Monday, June 27, 2016

MMGM- What, your students DON'T ask for books where people die?


I always forget that publishers aren't really interested in providing books that my students want to read. Most of my students don't buy any books. Publishers want to make money. They want to sell books. Who buys books? Parents. Librarians. Teachers. All of these people apparently want heart rending tales of young people living through harrowing experiences. I'm not sure what this says BECAUSE (REMINDER):


Also relevant: 13 percentage of US citizens are on antidepressants . Correlation (if not causation) between people depressed and number of depressing books published? You decide.

That said, this book was decent. I was just hoping for more of a sports story and less of an issue book. I wonder what the percentage of baseball fans on antidepressants is. A disproportionate number of baseball books are depressing. (This is very similar to Shang's The Way Home Looks Now and Lupica's The Only Game. Sibling dies, surviving child can't possibly return to beloved sport. Sigh.)

25721449Bishop. Jenn. The Distance to Home
June 28th 2016 by Random House/Knopf Children’s
E ARC provided by Netgalley.com

Quinnen's sister Haley has been gone for about nine months, and the family has managed to move forward, with realistic lapses where everyone tears up and can't speak. Quinnen has decided she can't go back to playing baseball, and is irritated that her mother, in an attempt to spend more time with her, keeps suggesting activities that Haley would have liked. When the family decides to take a local baseball player in for a homestay, Quinnen is pleased, even though the Bandit's player they get is kind of jerky. Quinnen hangs out with her friend Casey, although baseball games are hard because Zach, Haley's boyfriend and the person Quinnen holds responsible for her death, is working at a food vendor at the park. Told alternately in flashbacks and in the present time, we see Quinnen and her parents coming to terms with their loss and figuring out how they can continue to incorporate baseball into their lives. 
Strengths: Quinnen plays baseball, which is a nice touch. There is ONLY the death of the sister, not piles and piles of sadness heaped upon the family's shoulders. There's some nice touches about the difficulties the sisters had because of the 6 year age difference, as well as some tween angst. 
Weaknesses: Why not an upbeat baseball book with the drama coming from the homestay players or perhaps Casey and Quinnen falling out because one makes the team and the other doesn't? 
What I really think: Will probably buy, but don't have to be happy about it. The cover saves this one, actually-- it looks the same as the new Nancy Drew and Phoebe Rivers books.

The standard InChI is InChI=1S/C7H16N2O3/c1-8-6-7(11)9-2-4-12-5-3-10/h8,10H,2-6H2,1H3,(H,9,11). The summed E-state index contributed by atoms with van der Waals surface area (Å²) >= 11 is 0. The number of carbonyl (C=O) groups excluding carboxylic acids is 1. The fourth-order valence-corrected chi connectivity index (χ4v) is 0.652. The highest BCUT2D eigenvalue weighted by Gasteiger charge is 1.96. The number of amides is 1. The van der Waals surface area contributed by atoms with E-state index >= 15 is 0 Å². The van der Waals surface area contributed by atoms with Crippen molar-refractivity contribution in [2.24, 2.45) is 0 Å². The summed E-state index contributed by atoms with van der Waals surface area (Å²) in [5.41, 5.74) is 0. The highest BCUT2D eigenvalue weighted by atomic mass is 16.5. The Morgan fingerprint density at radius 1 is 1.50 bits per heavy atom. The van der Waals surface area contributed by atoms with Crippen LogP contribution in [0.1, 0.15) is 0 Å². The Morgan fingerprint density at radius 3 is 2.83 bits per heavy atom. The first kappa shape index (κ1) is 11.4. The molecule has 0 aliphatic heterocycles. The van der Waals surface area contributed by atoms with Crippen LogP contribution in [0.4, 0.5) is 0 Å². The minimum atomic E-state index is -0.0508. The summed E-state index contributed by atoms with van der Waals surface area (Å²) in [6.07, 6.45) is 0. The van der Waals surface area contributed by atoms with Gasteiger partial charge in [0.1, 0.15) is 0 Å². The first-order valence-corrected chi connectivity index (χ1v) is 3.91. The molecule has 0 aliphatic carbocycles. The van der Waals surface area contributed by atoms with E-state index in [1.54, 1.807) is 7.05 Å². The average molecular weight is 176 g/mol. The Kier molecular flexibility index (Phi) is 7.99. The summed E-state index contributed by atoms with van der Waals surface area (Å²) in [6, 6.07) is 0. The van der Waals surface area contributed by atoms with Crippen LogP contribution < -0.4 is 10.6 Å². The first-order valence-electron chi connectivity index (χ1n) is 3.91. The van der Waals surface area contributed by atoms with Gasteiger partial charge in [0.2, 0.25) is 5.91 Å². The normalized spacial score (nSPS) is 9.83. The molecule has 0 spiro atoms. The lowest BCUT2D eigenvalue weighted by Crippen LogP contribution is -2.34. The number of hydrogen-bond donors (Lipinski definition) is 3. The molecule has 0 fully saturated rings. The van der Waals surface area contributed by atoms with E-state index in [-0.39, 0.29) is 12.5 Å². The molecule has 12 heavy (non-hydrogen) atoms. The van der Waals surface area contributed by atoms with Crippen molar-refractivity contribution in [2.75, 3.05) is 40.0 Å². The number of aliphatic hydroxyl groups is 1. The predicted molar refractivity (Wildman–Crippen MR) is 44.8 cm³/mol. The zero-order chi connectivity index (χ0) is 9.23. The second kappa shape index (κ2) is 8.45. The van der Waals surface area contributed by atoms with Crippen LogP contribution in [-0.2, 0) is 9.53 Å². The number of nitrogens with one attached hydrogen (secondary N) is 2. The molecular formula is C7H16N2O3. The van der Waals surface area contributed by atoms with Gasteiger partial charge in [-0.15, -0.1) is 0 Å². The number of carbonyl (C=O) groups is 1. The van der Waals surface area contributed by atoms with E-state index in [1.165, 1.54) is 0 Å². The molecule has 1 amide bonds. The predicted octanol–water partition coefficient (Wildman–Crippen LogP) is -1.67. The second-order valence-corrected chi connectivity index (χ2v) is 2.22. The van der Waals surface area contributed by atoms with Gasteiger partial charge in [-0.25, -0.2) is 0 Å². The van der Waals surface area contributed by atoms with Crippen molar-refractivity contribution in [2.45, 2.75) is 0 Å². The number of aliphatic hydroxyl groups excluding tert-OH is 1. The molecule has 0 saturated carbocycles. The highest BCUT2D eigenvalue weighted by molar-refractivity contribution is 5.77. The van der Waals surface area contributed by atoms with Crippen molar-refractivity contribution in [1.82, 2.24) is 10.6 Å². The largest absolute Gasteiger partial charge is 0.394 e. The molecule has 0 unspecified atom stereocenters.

10 comments:

Jennifer Schultz said...

It's really ridiculous. I went through Publishers Weekly's Fall 2016 announcements on Edelweiss, and so many books were about the death of a parent/sibling/etc (boyfriend/girlfriend in YA as well). Or about a kid going through another traumatic event. While some readers are drawn to them, the "light realistic" books that kids who don't like fantasy are not as attractive to writers, I guess.

Brenda said...

I'm certainly not one of the parents buying sad books, of course my kiddo is more of a science fiction/fantasy reader, so I tend to read these when they come to the library.

Greg Pattridge said...

Yes, I sometimes think I'm reading a kid version of those daytime soap operas. Death, mayhem, and twisted minds. Another reason why we don't see enough funny fiction: They're a challenge to write.
This new sports themed book does remind me of THE ONLY GAME. I'll give it a go for comparison sake.

Emily Andrus said...

Sounds a little like Lost in the Sun (Lisa Graff), too. I wonder if baseball just lends itself to being more depressing?

Kay said...

Well, I did have a few students who asked for books where people die--especially when they discovered Lurlene McDaniel. (I always book talked these with a warning: You can't read just one), but I had many more want funny books, which were much harder to find. My favorites were those like the ones by Joan Bauer who could tackle serious issues and make me laugh. I also recommend Laurie Halse Anderson's Prom--a book she wrote in response to reader requests for a book about a normal teen like them.

Mrs. Armstrong said...

Yes! My 8th graders rarely go for sad. When I book talk sad/issue books, I always get the comment, "That's depressing! I won't be reading that."

Katy K. said...

Stop the presses! I actually had a boy come in last week saying he liked sad books! First one I can remember in the 14 years I've been a librarian.

Jenni Enzor said...

My middle grade sons would agree. They like funny, adventures, mysteries, fantasy, but wouldn't touch a "my parent just died" book with a ten foot pole. I also like books where no one dies, but they are hard to find, especially in contemporary fiction.

Rosi said...

I do like to laugh, but I just won a copy of this book and I'm looking forward to it. Personally, I like a book that makes me cry once in awhile, and I love anything about baseball. I don't think this will be for everyone, but I think I will like it. Thanks for your thoughts.

Cheriee Weichel said...

I agree that many books lack humour and yet, serious issues can be dealt with in a book that makes us laugh. I loved Zombie Baseball Beatdown because it is pretty funny and deals with important stuff. I enjoyed UPside Down Magic for the same reason. It's funny but has an underlying important message. I referred it to our class of students with language processing issues and they loved it.

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